People whose jobs don’t involve working with people—I can’t see how that would work. I would imagine it would be deadly dull, to all but a tiny percentage of viewers, to watch someone work on car engines or plumbing or tax audits all day, and how would you make a story out of it?

Lots of sitcoms deal with the work of ordinary people: Alice, Roseanne, Grace Under Fire, The Mary Tyler Moore Show, Taxi, Barney Miller**, Cheers, The King of Queens, Are You Being Served, Susie: Privte Secretary,* etc. The best of these are a heartbeat away from dispensing with a laugh track. Boston Public focused on a not-very-sexy profession (and then sexed it up to a surprising degree), but not many people consider teaching in an urban school to be much of a wish-fulfillment fantasy. Quincy made pathology interesting years before CSI fetishized it, but at heart, was still a cop show.

*Mary was an associate producer, not an anchor or journalist per se. The only glamourous aspects of her job put her in jail one episode and involved an extremely bad Bad Hair Day in another.

**A cop show, but not a particularly romantic one.

If you’d like to go back about 150 years, a good portion of In the Fall by Jeffrey Lent takes place on a Vermont farm. After reading it, I was pretty sure I could take care of chickens, plant a kitchen garden, handle livestock, and build roads. Another portion of the book happens in a resort, where I learned about ordering supplies and keeping customers happy. :slight_smile:

Mundane stuff, done by ordinary people, who turned out to be not so ordinary.

I thought the recent Soderbergh movie Bubble did a good job depicting factory work, including running a plastic injection molding machine. I was all “Hey, I’ve seen that done!”

The early years of Roseanne and Jackie (and George Clooney) in the plastics factory were never believable. Sitting around trimming plastic forks, one at a time, and having time to chat and flirt, and never working up a sweat. Not likely. Hell, the work wasn’t even believable when Roseanne had the loose meat sandwich place.

I think a show set in a factory could work. Base it on something like the book Rivethead, with part of it happening on the shop floor and part of it with management. Plenty of opportunities for comedy and drama, and enough people work in factories who’d watch just to nitpick. “Ha! Did you see what those idiots did with that air gun?”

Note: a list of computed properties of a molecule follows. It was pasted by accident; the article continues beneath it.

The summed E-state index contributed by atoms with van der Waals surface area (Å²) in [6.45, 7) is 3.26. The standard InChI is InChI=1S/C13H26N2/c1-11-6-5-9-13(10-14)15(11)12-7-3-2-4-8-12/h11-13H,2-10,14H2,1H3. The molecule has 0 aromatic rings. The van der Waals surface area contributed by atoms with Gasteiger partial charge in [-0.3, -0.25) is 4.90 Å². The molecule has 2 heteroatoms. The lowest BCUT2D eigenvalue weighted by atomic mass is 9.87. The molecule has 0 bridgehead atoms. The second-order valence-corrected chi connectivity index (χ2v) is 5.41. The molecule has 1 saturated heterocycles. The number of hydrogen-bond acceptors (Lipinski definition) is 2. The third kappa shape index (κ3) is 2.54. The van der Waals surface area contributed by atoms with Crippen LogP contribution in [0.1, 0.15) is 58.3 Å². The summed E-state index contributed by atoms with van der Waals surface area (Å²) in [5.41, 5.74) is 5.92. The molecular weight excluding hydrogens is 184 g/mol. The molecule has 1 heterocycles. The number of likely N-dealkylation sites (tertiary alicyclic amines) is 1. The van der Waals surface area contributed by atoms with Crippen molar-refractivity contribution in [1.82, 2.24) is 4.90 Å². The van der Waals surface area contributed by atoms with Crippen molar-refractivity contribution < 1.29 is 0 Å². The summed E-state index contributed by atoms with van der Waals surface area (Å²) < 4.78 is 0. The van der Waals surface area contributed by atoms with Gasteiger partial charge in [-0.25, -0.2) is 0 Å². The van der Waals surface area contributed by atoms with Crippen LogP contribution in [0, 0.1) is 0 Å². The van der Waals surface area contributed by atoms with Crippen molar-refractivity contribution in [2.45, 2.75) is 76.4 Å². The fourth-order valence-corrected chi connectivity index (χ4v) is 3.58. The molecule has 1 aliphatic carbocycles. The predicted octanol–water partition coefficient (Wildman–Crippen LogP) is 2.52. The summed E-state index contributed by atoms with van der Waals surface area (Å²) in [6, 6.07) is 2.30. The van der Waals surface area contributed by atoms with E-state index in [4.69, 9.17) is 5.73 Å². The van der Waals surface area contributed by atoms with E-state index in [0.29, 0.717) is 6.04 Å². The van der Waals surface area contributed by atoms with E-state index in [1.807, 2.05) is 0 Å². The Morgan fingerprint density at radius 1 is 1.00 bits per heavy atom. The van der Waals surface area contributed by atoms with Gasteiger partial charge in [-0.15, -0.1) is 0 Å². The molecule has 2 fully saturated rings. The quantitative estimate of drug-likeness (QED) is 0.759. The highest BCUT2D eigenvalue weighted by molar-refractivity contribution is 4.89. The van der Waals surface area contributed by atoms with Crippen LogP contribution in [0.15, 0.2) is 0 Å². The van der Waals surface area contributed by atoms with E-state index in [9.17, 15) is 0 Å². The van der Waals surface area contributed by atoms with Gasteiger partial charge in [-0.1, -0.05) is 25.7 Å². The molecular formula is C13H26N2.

We’ve joked about this sort of thing at work a lot. The major drama in the lab lately has been trying to figure out who filled the benchtop cleaning bottles with 96% ethanol instead of 70%. Oooooh!!!

I guess we could do a sweeping season-long story arc about troubleshooting some old stock primers for an assay we don’t do very often… Is it the freezer? Is it a bad batch of TE buffer? Or was the spectrophotometer out of whack? Dun dun duuuuun!

People don’t watch tv to see their own lives. They watch to see their own lives exaggerated.

Not really “never”…I remember several scenes in early seasons taking place at Barbara Barrie’s apartment.

I think Six Feet Under could qualify.

I think it is funny that many people’s lives are wound tightly into their work, but there are very few shows that center on work in a realistic way. Barney Miller is a good exception, because it’s main focus was the side chatter that goes along with any job. I actually wish there weren’t any shows about teaching. Teachers do affect their students lives profoundly, but not in any way depicted on TV. My cousin’s take on Geri Ryan: “Wow. If we had teachers like her, I’dve stayed in school.”

That’s what I mean. Nobody, it seems, wants to watch a farmer farming.

If Taxi had been realistic, the characters would have spent nearly all their time out driving, not hanging around the dispatch office.

James Bond, in the movies and novels, is constantly on the job (so to speak) and I always find those stories to be quite exciting.

There are plenty of dramas showing ordinary people (or, at least, ordinary middle to upper class people) going about their daily lives. Admittedly, very little of the action takes place in the workplace – usually they deal with domestic issues – but they do have some intricate story lines about families and relationship.

They are all shown in the daytime.

In Taxi’s defense, though, they only spent 22 minutes hanging out. Most shows had a little bit taking place in the cab, so actually 18-20 minutes, which sometimes covers multiple days. That’s not unrealistic.

Any kind of drama compresses time irregularly to fit the narrative. I wouldn’t want to see a family drama where 1/4 of the show is people sleeping.